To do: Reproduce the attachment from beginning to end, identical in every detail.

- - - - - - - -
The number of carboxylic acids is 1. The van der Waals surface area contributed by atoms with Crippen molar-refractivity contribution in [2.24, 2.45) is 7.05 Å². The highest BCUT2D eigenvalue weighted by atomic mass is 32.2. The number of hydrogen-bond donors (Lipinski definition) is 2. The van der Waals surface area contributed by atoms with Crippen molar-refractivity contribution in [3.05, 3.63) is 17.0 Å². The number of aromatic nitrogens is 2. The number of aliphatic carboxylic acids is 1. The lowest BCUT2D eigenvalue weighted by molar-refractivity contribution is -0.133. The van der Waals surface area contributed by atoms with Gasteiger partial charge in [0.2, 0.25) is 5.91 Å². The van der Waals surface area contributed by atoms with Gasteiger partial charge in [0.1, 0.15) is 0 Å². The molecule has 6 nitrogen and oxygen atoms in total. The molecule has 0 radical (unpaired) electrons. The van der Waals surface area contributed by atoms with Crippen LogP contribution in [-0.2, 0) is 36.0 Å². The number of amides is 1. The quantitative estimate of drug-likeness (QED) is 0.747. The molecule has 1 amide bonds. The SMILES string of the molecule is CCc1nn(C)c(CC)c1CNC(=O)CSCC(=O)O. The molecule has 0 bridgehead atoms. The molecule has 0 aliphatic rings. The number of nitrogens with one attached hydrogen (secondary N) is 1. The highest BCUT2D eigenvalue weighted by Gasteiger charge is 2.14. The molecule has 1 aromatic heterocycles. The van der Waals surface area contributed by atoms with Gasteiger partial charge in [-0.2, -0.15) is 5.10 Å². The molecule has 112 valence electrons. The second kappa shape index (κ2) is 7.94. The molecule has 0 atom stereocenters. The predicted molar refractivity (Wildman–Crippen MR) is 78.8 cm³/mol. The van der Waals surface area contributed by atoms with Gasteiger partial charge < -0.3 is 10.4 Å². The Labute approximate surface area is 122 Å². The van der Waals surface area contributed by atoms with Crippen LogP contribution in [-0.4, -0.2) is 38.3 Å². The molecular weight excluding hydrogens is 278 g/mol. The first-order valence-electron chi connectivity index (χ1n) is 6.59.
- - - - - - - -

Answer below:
The number of carboxylic acids is 1. The van der Waals surface area contributed by atoms with Crippen molar-refractivity contribution in [2.24, 2.45) is 7.05 Å². The highest BCUT2D eigenvalue weighted by atomic mass is 32.2. The number of hydrogen-bond donors (Lipinski definition) is 2. The van der Waals surface area contributed by atoms with Crippen molar-refractivity contribution in [3.05, 3.63) is 17.0 Å². The number of aromatic nitrogens is 2. The number of aliphatic carboxylic acids is 1. The lowest BCUT2D eigenvalue weighted by molar-refractivity contribution is -0.133. The van der Waals surface area contributed by atoms with Gasteiger partial charge in [0.2, 0.25) is 5.91 Å². The van der Waals surface area contributed by atoms with Gasteiger partial charge in [0.1, 0.15) is 0 Å². The molecule has 6 nitrogen and oxygen atoms in total. The molecule has 0 radical (unpaired) electrons. The van der Waals surface area contributed by atoms with Crippen LogP contribution in [-0.2, 0) is 36.0 Å². The number of amides is 1. The quantitative estimate of drug-likeness (QED) is 0.747. The molecule has 1 amide bonds. The SMILES string of the molecule is CCc1nn(C)c(CC)c1CNC(=O)CSCC(=O)O. The molecule has 0 bridgehead atoms. The molecule has 0 aliphatic rings. The number of nitrogens with one attached hydrogen (secondary N) is 1. The highest BCUT2D eigenvalue weighted by Gasteiger charge is 2.14. The molecule has 1 aromatic heterocycles. The van der Waals surface area contributed by atoms with Gasteiger partial charge in [-0.2, -0.15) is 5.10 Å². The molecule has 112 valence electrons. The second kappa shape index (κ2) is 7.94. The molecule has 0 atom stereocenters. The predicted molar refractivity (Wildman–Crippen MR) is 78.8 cm³/mol. The van der Waals surface area contributed by atoms with Gasteiger partial charge < -0.3 is 10.4 Å². The Labute approximate surface area is 122 Å². The van der Waals surface area contributed by atoms with Crippen LogP contribution in [-0.4, -0.2) is 38.3 Å². The molecular weight excluding hydrogens is 278 g/mol. The first-order valence-electron chi connectivity index (χ1n) is 6.59.